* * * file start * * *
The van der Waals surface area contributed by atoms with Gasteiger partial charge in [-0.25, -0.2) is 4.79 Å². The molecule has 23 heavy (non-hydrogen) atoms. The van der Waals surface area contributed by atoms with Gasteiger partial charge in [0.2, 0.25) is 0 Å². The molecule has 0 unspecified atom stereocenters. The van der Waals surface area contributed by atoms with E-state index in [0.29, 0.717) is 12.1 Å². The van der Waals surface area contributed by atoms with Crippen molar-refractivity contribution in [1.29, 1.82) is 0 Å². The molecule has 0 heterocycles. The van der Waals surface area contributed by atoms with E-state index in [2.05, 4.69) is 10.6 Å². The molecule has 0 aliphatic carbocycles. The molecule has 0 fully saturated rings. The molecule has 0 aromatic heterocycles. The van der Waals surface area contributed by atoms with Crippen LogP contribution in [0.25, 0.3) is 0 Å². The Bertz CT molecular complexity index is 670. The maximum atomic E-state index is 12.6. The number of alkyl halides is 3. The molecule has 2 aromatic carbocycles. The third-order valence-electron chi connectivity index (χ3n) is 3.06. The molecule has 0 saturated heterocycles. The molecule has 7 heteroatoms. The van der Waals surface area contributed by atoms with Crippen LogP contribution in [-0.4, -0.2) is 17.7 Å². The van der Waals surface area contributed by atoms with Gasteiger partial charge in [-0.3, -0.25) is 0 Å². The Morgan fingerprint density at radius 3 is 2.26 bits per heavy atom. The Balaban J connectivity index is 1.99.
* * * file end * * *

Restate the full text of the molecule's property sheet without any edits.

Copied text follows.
The van der Waals surface area contributed by atoms with Gasteiger partial charge in [-0.25, -0.2) is 4.79 Å². The molecule has 23 heavy (non-hydrogen) atoms. The van der Waals surface area contributed by atoms with Gasteiger partial charge in [0.2, 0.25) is 0 Å². The molecule has 0 unspecified atom stereocenters. The van der Waals surface area contributed by atoms with E-state index in [0.29, 0.717) is 12.1 Å². The van der Waals surface area contributed by atoms with Crippen molar-refractivity contribution in [1.29, 1.82) is 0 Å². The molecule has 0 heterocycles. The van der Waals surface area contributed by atoms with E-state index in [2.05, 4.69) is 10.6 Å². The molecule has 0 aliphatic carbocycles. The molecule has 0 fully saturated rings. The molecule has 0 aromatic heterocycles. The van der Waals surface area contributed by atoms with Crippen LogP contribution in [0.25, 0.3) is 0 Å². The Bertz CT molecular complexity index is 670. The maximum atomic E-state index is 12.6. The number of alkyl halides is 3. The molecule has 2 aromatic carbocycles. The third-order valence-electron chi connectivity index (χ3n) is 3.06. The molecule has 0 saturated heterocycles. The molecule has 7 heteroatoms. The van der Waals surface area contributed by atoms with Crippen LogP contribution in [-0.4, -0.2) is 17.7 Å². The van der Waals surface area contributed by atoms with Gasteiger partial charge in [-0.3, -0.25) is 0 Å². The Morgan fingerprint density at radius 3 is 2.26 bits per heavy atom. The Balaban J connectivity index is 1.99.